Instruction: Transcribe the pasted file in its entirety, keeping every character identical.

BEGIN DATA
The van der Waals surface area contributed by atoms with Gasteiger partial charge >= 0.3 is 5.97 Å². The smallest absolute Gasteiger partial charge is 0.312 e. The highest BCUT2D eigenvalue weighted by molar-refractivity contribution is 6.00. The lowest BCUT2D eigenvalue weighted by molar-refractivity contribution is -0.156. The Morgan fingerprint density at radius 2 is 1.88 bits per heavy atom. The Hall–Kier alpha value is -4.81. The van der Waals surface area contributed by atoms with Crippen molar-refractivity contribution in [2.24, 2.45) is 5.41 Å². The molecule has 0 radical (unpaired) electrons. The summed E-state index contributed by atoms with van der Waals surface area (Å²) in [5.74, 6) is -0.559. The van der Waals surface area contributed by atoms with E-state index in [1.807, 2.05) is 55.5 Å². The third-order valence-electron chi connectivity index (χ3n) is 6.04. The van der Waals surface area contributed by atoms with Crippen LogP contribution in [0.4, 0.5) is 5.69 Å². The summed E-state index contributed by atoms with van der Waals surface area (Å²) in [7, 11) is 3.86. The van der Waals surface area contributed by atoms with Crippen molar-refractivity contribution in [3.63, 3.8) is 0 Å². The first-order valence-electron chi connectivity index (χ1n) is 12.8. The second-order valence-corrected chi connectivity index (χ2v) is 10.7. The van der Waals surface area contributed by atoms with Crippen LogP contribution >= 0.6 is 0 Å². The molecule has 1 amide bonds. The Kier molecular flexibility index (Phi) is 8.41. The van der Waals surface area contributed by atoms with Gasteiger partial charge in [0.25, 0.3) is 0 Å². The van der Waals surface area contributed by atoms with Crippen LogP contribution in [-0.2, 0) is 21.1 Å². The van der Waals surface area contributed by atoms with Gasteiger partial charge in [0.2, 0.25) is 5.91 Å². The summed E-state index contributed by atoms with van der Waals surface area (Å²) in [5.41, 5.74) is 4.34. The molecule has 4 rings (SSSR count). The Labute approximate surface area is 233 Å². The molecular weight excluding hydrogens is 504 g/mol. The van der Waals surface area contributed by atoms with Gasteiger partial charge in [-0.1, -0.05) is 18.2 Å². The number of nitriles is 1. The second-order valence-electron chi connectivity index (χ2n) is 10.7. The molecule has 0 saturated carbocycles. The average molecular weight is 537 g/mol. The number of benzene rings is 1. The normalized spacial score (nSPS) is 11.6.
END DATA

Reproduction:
The van der Waals surface area contributed by atoms with Gasteiger partial charge >= 0.3 is 5.97 Å². The smallest absolute Gasteiger partial charge is 0.312 e. The highest BCUT2D eigenvalue weighted by molar-refractivity contribution is 6.00. The lowest BCUT2D eigenvalue weighted by molar-refractivity contribution is -0.156. The Morgan fingerprint density at radius 2 is 1.88 bits per heavy atom. The Hall–Kier alpha value is -4.81. The van der Waals surface area contributed by atoms with Crippen molar-refractivity contribution in [2.24, 2.45) is 5.41 Å². The molecule has 0 radical (unpaired) electrons. The summed E-state index contributed by atoms with van der Waals surface area (Å²) in [5.74, 6) is -0.559. The van der Waals surface area contributed by atoms with E-state index in [1.807, 2.05) is 55.5 Å². The third-order valence-electron chi connectivity index (χ3n) is 6.04. The van der Waals surface area contributed by atoms with Crippen LogP contribution in [0.4, 0.5) is 5.69 Å². The summed E-state index contributed by atoms with van der Waals surface area (Å²) in [7, 11) is 3.86. The van der Waals surface area contributed by atoms with Crippen molar-refractivity contribution in [3.63, 3.8) is 0 Å². The first-order valence-electron chi connectivity index (χ1n) is 12.8. The second-order valence-corrected chi connectivity index (χ2v) is 10.7. The van der Waals surface area contributed by atoms with Crippen LogP contribution >= 0.6 is 0 Å². The molecule has 1 amide bonds. The Kier molecular flexibility index (Phi) is 8.41. The van der Waals surface area contributed by atoms with Gasteiger partial charge in [0.25, 0.3) is 0 Å². The van der Waals surface area contributed by atoms with Crippen LogP contribution in [-0.2, 0) is 21.1 Å². The van der Waals surface area contributed by atoms with Gasteiger partial charge in [0.2, 0.25) is 5.91 Å². The summed E-state index contributed by atoms with van der Waals surface area (Å²) in [5.41, 5.74) is 4.34. The molecule has 4 rings (SSSR count). The Labute approximate surface area is 233 Å². The molecular weight excluding hydrogens is 504 g/mol. The van der Waals surface area contributed by atoms with Gasteiger partial charge in [-0.1, -0.05) is 18.2 Å². The number of nitriles is 1. The second-order valence-electron chi connectivity index (χ2n) is 10.7. The molecule has 0 saturated carbocycles. The average molecular weight is 537 g/mol. The number of benzene rings is 1. The normalized spacial score (nSPS) is 11.6.